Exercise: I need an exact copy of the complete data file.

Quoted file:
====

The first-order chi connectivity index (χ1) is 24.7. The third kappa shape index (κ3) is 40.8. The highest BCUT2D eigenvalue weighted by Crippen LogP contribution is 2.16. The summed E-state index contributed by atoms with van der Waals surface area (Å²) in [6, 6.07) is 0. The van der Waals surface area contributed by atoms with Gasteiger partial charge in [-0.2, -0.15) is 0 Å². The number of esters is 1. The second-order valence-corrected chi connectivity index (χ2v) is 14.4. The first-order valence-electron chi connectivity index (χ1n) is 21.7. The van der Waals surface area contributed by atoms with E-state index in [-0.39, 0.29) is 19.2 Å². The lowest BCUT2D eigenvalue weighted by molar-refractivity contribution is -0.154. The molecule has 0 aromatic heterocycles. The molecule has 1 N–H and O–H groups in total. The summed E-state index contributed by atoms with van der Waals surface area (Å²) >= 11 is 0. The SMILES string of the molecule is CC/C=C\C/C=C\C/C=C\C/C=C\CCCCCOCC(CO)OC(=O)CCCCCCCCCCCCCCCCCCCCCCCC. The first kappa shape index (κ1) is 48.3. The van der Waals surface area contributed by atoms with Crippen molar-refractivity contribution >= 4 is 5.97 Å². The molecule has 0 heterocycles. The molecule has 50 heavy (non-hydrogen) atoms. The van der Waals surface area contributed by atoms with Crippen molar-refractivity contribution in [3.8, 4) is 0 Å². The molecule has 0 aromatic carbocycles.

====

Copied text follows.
The first-order chi connectivity index (χ1) is 24.7. The third kappa shape index (κ3) is 40.8. The highest BCUT2D eigenvalue weighted by Crippen LogP contribution is 2.16. The summed E-state index contributed by atoms with van der Waals surface area (Å²) in [6, 6.07) is 0. The van der Waals surface area contributed by atoms with Gasteiger partial charge in [-0.2, -0.15) is 0 Å². The number of esters is 1. The second-order valence-corrected chi connectivity index (χ2v) is 14.4. The first-order valence-electron chi connectivity index (χ1n) is 21.7. The van der Waals surface area contributed by atoms with E-state index in [-0.39, 0.29) is 19.2 Å². The lowest BCUT2D eigenvalue weighted by molar-refractivity contribution is -0.154. The molecule has 0 aromatic heterocycles. The molecule has 1 N–H and O–H groups in total. The summed E-state index contributed by atoms with van der Waals surface area (Å²) >= 11 is 0. The SMILES string of the molecule is CC/C=C\C/C=C\C/C=C\C/C=C\CCCCCOCC(CO)OC(=O)CCCCCCCCCCCCCCCCCCCCCCCC. The first kappa shape index (κ1) is 48.3. The van der Waals surface area contributed by atoms with Crippen molar-refractivity contribution >= 4 is 5.97 Å². The molecule has 0 heterocycles. The molecule has 50 heavy (non-hydrogen) atoms. The van der Waals surface area contributed by atoms with Crippen molar-refractivity contribution in [3.8, 4) is 0 Å². The molecule has 0 aromatic carbocycles.